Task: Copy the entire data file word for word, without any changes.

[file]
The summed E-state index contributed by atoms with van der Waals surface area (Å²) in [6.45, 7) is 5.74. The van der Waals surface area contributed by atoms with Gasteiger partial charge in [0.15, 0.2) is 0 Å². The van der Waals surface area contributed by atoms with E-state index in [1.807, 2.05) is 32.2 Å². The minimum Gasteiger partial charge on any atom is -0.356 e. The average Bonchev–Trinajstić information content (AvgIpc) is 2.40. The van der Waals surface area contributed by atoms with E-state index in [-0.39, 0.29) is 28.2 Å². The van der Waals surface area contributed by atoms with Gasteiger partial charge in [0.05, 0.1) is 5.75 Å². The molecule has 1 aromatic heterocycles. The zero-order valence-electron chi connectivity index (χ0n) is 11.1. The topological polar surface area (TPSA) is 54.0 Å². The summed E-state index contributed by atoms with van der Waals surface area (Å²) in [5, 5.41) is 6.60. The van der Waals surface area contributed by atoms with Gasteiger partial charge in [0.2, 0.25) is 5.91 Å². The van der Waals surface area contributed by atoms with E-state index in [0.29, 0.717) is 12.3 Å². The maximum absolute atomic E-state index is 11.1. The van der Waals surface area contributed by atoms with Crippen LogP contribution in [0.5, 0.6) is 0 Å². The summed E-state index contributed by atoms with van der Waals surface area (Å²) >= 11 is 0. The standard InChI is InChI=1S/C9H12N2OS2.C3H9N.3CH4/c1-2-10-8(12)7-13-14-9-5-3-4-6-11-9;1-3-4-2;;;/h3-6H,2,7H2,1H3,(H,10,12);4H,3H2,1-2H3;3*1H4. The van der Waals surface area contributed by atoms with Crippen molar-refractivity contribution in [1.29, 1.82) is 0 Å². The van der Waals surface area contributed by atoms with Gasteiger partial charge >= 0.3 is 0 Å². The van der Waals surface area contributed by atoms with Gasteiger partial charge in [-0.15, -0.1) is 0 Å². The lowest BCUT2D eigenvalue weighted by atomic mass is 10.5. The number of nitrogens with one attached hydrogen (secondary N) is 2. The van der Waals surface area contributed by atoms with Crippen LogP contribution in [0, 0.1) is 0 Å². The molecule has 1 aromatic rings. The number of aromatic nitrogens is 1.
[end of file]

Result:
The summed E-state index contributed by atoms with van der Waals surface area (Å²) in [6.45, 7) is 5.74. The van der Waals surface area contributed by atoms with Gasteiger partial charge in [0.15, 0.2) is 0 Å². The van der Waals surface area contributed by atoms with E-state index in [1.807, 2.05) is 32.2 Å². The minimum Gasteiger partial charge on any atom is -0.356 e. The average Bonchev–Trinajstić information content (AvgIpc) is 2.40. The van der Waals surface area contributed by atoms with E-state index in [-0.39, 0.29) is 28.2 Å². The van der Waals surface area contributed by atoms with Gasteiger partial charge in [0.05, 0.1) is 5.75 Å². The molecule has 1 aromatic heterocycles. The zero-order valence-electron chi connectivity index (χ0n) is 11.1. The topological polar surface area (TPSA) is 54.0 Å². The summed E-state index contributed by atoms with van der Waals surface area (Å²) in [5, 5.41) is 6.60. The van der Waals surface area contributed by atoms with Gasteiger partial charge in [0.2, 0.25) is 5.91 Å². The van der Waals surface area contributed by atoms with E-state index in [0.29, 0.717) is 12.3 Å². The maximum absolute atomic E-state index is 11.1. The van der Waals surface area contributed by atoms with Crippen LogP contribution in [0.5, 0.6) is 0 Å². The summed E-state index contributed by atoms with van der Waals surface area (Å²) >= 11 is 0. The standard InChI is InChI=1S/C9H12N2OS2.C3H9N.3CH4/c1-2-10-8(12)7-13-14-9-5-3-4-6-11-9;1-3-4-2;;;/h3-6H,2,7H2,1H3,(H,10,12);4H,3H2,1-2H3;3*1H4. The van der Waals surface area contributed by atoms with Crippen molar-refractivity contribution in [1.29, 1.82) is 0 Å². The van der Waals surface area contributed by atoms with Gasteiger partial charge >= 0.3 is 0 Å². The van der Waals surface area contributed by atoms with Gasteiger partial charge in [-0.15, -0.1) is 0 Å². The lowest BCUT2D eigenvalue weighted by atomic mass is 10.5. The number of nitrogens with one attached hydrogen (secondary N) is 2. The van der Waals surface area contributed by atoms with Crippen LogP contribution in [0, 0.1) is 0 Å². The molecule has 1 aromatic rings. The number of aromatic nitrogens is 1.